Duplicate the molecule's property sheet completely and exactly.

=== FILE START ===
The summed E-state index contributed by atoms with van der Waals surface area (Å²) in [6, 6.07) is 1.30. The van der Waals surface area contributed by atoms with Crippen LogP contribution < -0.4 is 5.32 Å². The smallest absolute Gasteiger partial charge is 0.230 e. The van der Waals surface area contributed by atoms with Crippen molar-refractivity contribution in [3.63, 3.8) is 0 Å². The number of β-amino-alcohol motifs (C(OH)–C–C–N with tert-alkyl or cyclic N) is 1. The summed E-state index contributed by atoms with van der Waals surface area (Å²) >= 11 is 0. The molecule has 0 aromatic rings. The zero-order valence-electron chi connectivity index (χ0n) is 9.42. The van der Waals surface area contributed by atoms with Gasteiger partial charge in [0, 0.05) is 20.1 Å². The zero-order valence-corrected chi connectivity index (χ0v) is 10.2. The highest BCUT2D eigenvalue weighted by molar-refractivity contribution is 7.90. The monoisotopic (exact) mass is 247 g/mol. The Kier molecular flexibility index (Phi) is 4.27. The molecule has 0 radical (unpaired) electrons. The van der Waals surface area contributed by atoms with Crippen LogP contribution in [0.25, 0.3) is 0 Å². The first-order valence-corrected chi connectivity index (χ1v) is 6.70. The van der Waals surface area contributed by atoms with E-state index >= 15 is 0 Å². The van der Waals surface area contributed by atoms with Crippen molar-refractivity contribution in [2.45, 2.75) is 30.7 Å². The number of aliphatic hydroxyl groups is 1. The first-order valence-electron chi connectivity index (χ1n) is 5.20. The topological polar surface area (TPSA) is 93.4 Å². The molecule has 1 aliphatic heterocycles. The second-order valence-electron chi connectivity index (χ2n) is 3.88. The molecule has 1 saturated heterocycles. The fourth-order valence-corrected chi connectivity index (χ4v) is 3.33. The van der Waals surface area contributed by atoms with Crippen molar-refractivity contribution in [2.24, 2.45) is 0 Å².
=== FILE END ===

The summed E-state index contributed by atoms with van der Waals surface area (Å²) in [6, 6.07) is 1.30. The van der Waals surface area contributed by atoms with Crippen LogP contribution < -0.4 is 5.32 Å². The smallest absolute Gasteiger partial charge is 0.230 e. The van der Waals surface area contributed by atoms with Crippen molar-refractivity contribution in [3.63, 3.8) is 0 Å². The number of β-amino-alcohol motifs (C(OH)–C–C–N with tert-alkyl or cyclic N) is 1. The summed E-state index contributed by atoms with van der Waals surface area (Å²) >= 11 is 0. The molecule has 0 aromatic rings. The zero-order valence-electron chi connectivity index (χ0n) is 9.42. The van der Waals surface area contributed by atoms with Gasteiger partial charge in [0, 0.05) is 20.1 Å². The zero-order valence-corrected chi connectivity index (χ0v) is 10.2. The highest BCUT2D eigenvalue weighted by molar-refractivity contribution is 7.90. The monoisotopic (exact) mass is 247 g/mol. The Kier molecular flexibility index (Phi) is 4.27. The molecule has 0 radical (unpaired) electrons. The van der Waals surface area contributed by atoms with Crippen LogP contribution in [0.25, 0.3) is 0 Å². The first-order valence-corrected chi connectivity index (χ1v) is 6.70. The van der Waals surface area contributed by atoms with E-state index >= 15 is 0 Å². The van der Waals surface area contributed by atoms with Crippen molar-refractivity contribution in [2.45, 2.75) is 30.7 Å². The number of aliphatic hydroxyl groups is 1. The first-order valence-electron chi connectivity index (χ1n) is 5.20. The topological polar surface area (TPSA) is 93.4 Å². The molecule has 1 aliphatic heterocycles. The second-order valence-electron chi connectivity index (χ2n) is 3.88. The molecule has 1 saturated heterocycles. The fourth-order valence-corrected chi connectivity index (χ4v) is 3.33. The van der Waals surface area contributed by atoms with Crippen molar-refractivity contribution in [2.24, 2.45) is 0 Å².